I will have to replace the muffler on the pickup project and it has not been run or used much. Not rusted,just falling apart. what is with these things? And also,it has a weird oval like exit. How do you put a tail pipe on it? I don't want exhaust going up or onto the body after I go thru all this trouble to make it nice.
i am honestly thinking of putting a different type muffler on the thing.Something like a small tractor muffler. My TT is on it's 4th muffler since I finished it in 05. They just fall apart.
Tractor Supply has a muffler that works fine, with a tail pipe.
Seems like it is a AC-1 for about $35, but you will have to measure to be sure.
AutoZone also has one, probably not in their store, but on their website.
I had a J. C. Whitney glasspack straight through on my T for quite a while.
The mufflers supplied by the vendors are bolted together with a threaded rod at the rear. I like to put a few tack welds around the edges and they won't fall apart. I don't notice exhaust inside, but all my T's are open cars so get plenty of ventilation.
Model T's didn't have a tail pipe from about 1915 or so on.
I will check out the tractor supply locally.thanks!
Look into an Ford 8 N tractor exhaust. Looks to me you could switch it around end to end and have a nice tail pipe. TS has those also.
Some T parts suppliers carry a muffler with tail pipe to replace that style. They even have a built in hanger.
Are the tractor mufflers at TS quieter than the stock T take apart or replacement sealed muffler sold today?
I like the idea of a tail pipe to get the heat and smoke away from the wood body.I am doing something also that some may not think is good but I am putting exhaust wrap on the pipe,at least the front couple feet to keep heat off the floor boards and fuel line and such.
Back firing is causing my muffler to come apart, so I will address that before I put a new muffler of any kind on it. I know I was wrestling with a issue on my F350 once and blew out both brand new mufflers. My ears rang for a couple days. I got phone calls from the neighbors asking if I was ok.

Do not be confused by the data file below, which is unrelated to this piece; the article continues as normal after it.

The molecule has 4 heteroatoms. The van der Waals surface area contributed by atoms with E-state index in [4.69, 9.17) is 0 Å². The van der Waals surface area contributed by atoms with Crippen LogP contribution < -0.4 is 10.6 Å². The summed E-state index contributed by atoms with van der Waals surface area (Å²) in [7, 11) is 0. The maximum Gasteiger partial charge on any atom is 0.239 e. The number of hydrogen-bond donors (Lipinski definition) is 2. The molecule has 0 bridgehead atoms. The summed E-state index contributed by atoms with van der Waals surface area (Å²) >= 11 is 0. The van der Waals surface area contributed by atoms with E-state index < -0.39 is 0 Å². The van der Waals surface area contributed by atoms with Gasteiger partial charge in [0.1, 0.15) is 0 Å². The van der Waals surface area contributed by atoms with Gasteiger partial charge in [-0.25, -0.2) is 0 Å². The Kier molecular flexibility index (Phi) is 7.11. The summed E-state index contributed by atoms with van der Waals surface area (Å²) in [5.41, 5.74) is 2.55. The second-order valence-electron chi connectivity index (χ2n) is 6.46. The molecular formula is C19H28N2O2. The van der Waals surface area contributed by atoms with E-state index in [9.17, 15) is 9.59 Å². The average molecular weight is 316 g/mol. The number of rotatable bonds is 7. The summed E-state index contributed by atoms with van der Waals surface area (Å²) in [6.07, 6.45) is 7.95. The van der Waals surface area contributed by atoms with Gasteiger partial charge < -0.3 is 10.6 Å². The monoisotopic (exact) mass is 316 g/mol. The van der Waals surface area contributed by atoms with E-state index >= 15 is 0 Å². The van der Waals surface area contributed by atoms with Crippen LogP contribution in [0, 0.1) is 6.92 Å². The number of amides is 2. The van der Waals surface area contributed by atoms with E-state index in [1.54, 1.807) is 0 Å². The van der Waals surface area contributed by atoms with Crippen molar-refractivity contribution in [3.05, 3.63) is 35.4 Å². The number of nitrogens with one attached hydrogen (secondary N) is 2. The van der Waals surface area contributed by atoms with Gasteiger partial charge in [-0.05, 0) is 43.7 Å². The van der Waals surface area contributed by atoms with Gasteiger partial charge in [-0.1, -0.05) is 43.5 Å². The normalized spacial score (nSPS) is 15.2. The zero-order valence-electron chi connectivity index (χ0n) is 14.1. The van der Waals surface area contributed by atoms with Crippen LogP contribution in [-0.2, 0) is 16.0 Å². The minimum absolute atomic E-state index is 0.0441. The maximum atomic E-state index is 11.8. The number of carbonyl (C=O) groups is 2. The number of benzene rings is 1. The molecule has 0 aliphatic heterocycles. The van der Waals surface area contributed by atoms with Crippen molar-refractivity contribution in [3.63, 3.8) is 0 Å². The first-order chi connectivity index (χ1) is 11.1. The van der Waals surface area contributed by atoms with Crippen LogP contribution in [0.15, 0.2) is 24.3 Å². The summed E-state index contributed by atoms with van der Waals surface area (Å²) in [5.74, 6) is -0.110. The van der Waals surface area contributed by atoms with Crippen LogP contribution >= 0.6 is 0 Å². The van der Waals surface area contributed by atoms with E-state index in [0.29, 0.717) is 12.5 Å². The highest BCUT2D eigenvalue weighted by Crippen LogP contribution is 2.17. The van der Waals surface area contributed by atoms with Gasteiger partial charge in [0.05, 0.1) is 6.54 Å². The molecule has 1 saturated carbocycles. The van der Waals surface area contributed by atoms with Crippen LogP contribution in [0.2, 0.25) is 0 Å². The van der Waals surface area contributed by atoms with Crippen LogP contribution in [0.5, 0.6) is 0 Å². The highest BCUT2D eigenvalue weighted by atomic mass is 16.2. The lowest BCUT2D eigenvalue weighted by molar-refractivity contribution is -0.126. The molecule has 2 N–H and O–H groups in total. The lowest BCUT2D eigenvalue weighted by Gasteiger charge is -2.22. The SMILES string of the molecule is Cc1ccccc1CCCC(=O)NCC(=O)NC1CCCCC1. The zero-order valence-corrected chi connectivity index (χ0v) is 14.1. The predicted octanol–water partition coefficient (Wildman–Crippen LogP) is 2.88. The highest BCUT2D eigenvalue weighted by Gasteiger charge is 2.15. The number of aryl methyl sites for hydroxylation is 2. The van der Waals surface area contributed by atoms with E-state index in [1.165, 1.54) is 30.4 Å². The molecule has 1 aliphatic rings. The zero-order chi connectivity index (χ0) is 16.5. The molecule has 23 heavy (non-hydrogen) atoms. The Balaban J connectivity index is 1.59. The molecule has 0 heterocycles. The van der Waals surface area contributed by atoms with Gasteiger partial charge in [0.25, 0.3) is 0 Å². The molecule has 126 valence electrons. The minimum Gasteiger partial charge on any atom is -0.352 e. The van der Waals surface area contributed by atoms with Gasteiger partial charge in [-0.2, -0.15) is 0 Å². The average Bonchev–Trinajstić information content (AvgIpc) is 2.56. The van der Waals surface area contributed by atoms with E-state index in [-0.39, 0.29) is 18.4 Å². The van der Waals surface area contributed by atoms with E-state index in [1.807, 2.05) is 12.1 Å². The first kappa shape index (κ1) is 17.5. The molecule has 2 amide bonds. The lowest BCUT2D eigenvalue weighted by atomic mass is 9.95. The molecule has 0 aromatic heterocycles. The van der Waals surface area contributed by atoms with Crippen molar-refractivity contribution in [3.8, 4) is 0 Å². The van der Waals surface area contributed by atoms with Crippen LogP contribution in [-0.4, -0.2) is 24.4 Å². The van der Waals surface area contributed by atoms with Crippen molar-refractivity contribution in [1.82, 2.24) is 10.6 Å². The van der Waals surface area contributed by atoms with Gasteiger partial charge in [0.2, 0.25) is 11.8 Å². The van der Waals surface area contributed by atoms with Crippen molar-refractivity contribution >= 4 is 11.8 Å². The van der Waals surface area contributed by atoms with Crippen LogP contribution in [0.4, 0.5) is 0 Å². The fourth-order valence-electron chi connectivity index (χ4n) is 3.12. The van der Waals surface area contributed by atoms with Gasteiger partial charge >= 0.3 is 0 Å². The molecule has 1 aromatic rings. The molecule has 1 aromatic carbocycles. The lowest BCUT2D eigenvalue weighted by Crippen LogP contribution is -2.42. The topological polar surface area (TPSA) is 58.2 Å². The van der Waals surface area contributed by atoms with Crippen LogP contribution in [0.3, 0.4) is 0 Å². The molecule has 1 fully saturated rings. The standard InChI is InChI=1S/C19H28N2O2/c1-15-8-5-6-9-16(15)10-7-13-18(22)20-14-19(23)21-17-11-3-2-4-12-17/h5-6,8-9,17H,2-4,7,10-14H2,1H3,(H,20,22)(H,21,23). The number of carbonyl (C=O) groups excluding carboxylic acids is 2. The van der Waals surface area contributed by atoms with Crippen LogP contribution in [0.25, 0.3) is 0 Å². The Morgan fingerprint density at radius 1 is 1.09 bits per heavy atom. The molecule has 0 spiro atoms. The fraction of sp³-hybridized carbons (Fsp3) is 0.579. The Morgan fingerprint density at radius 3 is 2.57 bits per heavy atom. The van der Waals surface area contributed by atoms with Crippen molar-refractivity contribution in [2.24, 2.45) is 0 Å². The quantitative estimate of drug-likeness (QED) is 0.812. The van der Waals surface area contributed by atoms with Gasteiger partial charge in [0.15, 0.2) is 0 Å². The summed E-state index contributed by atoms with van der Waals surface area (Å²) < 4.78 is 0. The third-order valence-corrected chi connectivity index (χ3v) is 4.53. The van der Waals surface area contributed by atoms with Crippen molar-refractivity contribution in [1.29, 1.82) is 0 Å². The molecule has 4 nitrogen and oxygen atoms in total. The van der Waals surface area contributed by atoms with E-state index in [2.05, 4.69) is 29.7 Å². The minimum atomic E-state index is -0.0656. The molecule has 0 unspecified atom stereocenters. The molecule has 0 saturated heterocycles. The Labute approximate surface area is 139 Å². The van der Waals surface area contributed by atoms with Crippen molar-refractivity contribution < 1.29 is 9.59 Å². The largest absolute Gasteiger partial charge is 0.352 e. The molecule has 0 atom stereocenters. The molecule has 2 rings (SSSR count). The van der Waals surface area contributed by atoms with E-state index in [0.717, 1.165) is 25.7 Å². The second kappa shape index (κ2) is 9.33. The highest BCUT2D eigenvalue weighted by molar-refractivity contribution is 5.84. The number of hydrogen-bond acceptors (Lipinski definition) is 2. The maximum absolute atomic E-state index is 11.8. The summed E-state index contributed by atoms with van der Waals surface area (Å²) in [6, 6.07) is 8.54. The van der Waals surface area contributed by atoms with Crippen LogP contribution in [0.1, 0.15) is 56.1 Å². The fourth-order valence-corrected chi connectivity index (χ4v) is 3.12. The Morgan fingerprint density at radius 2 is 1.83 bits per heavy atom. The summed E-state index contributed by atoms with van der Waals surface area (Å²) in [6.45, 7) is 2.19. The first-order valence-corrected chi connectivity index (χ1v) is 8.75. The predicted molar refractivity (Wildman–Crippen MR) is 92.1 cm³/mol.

Mack -- The Ford tractor muffler which works well is part no. FO-11. They cost around $20. You'll want to have someone who can bend exhaust tubing make you a short tail pipe so the exhaust doesn't come out right at the spring.
Bough 6 dia can muffler 1.5 in and outlets
Just weld a tab to bolt it to the frame
It was around $22 all welded and galvanised
I have original Ford mufflers on all of my T's. I never have problems with any of them.
A tip for keeping your muffler round, and together... never switch from BAT to MAG at high RPM. I know from experience.
Ha .... yes, I've always used a take-apart type muffler on my 2 model T Fords over the years. They work fine. Though I have exploded two in 37 years of driving a T. The first time was because my foot happened to catch the key on a coil box mounted switch and turn off the ignition while I was driving. When I reached down to turn it back on again .. kaboom!
I learned to keep the key in the switch upside down to keep it out of the way after that. I wonder how many T drivers back in the era did that. Was it ever suggested in the period literature or is it a modern technique for idiots with big feet like me?
I never thought about inverting the key when I had that style switch - but I'll bet someone was clever enough to figure it out pretty early on. The design wasn't intended to do that, since the "bat/mag" inscription is at the bottom, and it's not an option on earlier switches.
I cut a section out of a tail pipe from a Mack truck to replace the stove pipe in my muffler, no problems since. As far as exhaust gas getting into vehicles, the US Army found it was a problem in 1918 when the assumed it was caused by carbon monoxide seeping through the hot steel of the exhaust heaters. It was actually caused by the exhaust moving up through the wood slatted floor into the back of the M1917 ambulances, resulting in a few deaths. The solution was to drill 13 one inch diameter holes in the front of the body and in the tail gate.